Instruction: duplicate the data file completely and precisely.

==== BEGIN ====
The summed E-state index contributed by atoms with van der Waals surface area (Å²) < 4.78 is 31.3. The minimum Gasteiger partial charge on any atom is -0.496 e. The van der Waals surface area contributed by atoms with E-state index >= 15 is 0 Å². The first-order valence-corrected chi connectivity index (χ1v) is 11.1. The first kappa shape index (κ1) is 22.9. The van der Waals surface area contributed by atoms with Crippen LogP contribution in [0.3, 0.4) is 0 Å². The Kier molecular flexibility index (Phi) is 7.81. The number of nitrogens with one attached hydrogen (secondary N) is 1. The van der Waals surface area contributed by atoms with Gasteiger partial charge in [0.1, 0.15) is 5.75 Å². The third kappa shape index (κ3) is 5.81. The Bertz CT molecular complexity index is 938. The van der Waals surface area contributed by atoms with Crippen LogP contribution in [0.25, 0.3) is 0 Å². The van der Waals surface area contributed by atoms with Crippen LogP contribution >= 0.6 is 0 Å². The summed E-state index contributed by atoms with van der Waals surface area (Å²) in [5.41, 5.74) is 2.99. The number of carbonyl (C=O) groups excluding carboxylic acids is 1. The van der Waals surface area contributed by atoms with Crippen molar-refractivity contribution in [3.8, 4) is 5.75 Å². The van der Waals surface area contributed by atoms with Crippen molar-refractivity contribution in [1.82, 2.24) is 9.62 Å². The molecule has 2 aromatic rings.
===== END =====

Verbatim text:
The summed E-state index contributed by atoms with van der Waals surface area (Å²) < 4.78 is 31.3. The minimum Gasteiger partial charge on any atom is -0.496 e. The van der Waals surface area contributed by atoms with E-state index >= 15 is 0 Å². The first-order valence-corrected chi connectivity index (χ1v) is 11.1. The first kappa shape index (κ1) is 22.9. The van der Waals surface area contributed by atoms with Crippen LogP contribution in [0.3, 0.4) is 0 Å². The Kier molecular flexibility index (Phi) is 7.81. The number of nitrogens with one attached hydrogen (secondary N) is 1. The van der Waals surface area contributed by atoms with Gasteiger partial charge in [0.1, 0.15) is 5.75 Å². The third kappa shape index (κ3) is 5.81. The Bertz CT molecular complexity index is 938. The van der Waals surface area contributed by atoms with Crippen LogP contribution in [0.25, 0.3) is 0 Å². The van der Waals surface area contributed by atoms with Crippen LogP contribution >= 0.6 is 0 Å². The summed E-state index contributed by atoms with van der Waals surface area (Å²) in [5.41, 5.74) is 2.99. The number of carbonyl (C=O) groups excluding carboxylic acids is 1. The van der Waals surface area contributed by atoms with Crippen molar-refractivity contribution in [3.8, 4) is 5.75 Å². The van der Waals surface area contributed by atoms with Crippen molar-refractivity contribution in [1.82, 2.24) is 9.62 Å². The molecule has 2 aromatic rings.